A number of high-profile organizations opposed SB 76, including the Pennsylvania Chamber of Business and Industry, the Pennsylvania Bar Association, the NAACP and a range of education advocacy organizations, food charities and trade associations.

4 thoughts on “Pa. Senate rejects bill to kill school property tax by 1 vote

  1. Newspapers keep reporting that food and clothing will be taxed .Any food item that is on the WIC program is exempt and clothing items under $50 are exempt. Newcome,Bowman,and Norris and friends love this !They can keep TAXING Octorara School District senior citizens out of their homes !

    • The school districts the schools and the teachers all keep stressing bullying involving other students. It’s time they practice what they preach and quit bullying senior citizen and low income residents with their ever increasing tyranny of School Property Taxes. It is claimed that Octorara School District is the poorest in Chester county and the highest taxed.. Their is something wrong with that Picture.

      To make matters worse School Taxes Go up Property Values go down. Just take a look at the Property tax situation in Monroe County PA. There are home owners there that are paying more on their yearly Property taxes then they are on the mortgage each year. Needless to say their are a lot of empty properties.

      Granted the whole problem can’t be blamed on the School Board. some of the funding problem needs to be blamed on the State legislature in Harrisburg. Who keep passing unfunded mandates and expects and requires the School Districts to fund them. Because I guess the legislatures are to cowardly to to take the blame for funding the unfunded mandates. They leave that part of the job to Non paid School Board members. Who are then forced to raise their neighbors Property Taxes to fund the unfunded mandates. Then the legislatures can they say look what we did we passed. such and such legislation.
      Well it’s time the legislatures start doing their job as the State Constitution requires. Article III (B) Section 14 state as follows:
      “The General Assembly shall provide for the maintenance and support of a thorough and efficient system of public education to serve the needs of the Commonwealth.” There is currently legislation in Harrisburg that would serve the purpose of getting Pennsylvania in compliance with the Pennsylvania Constitution funding requirement and would adequately fund public education. and would end the forced sheriff sale of thousands of property Tax, delinquent properties. Go to website ptcc.us to learn more about this legislation bill HB/76 and SB/76 then call your State rep or Senator and demand passage time is of the essence. .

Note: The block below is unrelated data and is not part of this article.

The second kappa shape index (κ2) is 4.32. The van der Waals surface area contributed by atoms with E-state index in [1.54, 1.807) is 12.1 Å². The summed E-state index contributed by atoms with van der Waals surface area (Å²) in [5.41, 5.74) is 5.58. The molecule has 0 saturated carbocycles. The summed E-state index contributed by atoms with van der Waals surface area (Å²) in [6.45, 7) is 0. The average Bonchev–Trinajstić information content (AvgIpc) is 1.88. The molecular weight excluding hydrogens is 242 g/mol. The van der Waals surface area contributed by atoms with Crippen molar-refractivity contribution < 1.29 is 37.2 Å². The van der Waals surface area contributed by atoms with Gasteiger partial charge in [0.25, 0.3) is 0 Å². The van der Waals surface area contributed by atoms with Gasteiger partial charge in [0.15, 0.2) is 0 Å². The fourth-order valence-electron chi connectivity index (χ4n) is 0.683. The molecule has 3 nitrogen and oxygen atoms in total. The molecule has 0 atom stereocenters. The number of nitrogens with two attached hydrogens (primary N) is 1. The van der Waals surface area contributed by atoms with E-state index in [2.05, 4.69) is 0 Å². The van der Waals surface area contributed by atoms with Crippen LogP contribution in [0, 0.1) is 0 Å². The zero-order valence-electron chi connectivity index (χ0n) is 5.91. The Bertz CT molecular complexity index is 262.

2. I think it is enough to say many of us are disappointed by the rejection of this bill, even though the Governor was sure to veto it and there was clearly no way to override a veto. Taken in this light one could argue this was a very BIG waste of time. Let’s not forget that all of the time wasted on this known to fail bill, was time that could and should have been spent passing a budget. This is especially true since the fragile agreement seems to be going down the tubes as well, also over the issue of property taxes versus sales tax. There is enough blame to go around for failure to reach agreement on a budget at this point, but it is unfair to characterize the school Superintendent and board members as loving to tax seniors out of their homes. That’s not accurate or fair. Let’s keep in mind that seniors losing their homes to taxes didn’t just start happening in the last 10 years. Property taxes have put an unfair burden on seniors for decades. At least the current version of the budget deal would call for a voter referendum before property taxes could be increase. Let’s encourage our representatives to do their job and pass the budget.

    • Almost as much of a waste of time as someone hopping on a school board ballot 3 weeks before the election even though he had no chance of getting elected? That BIG of a waste of time?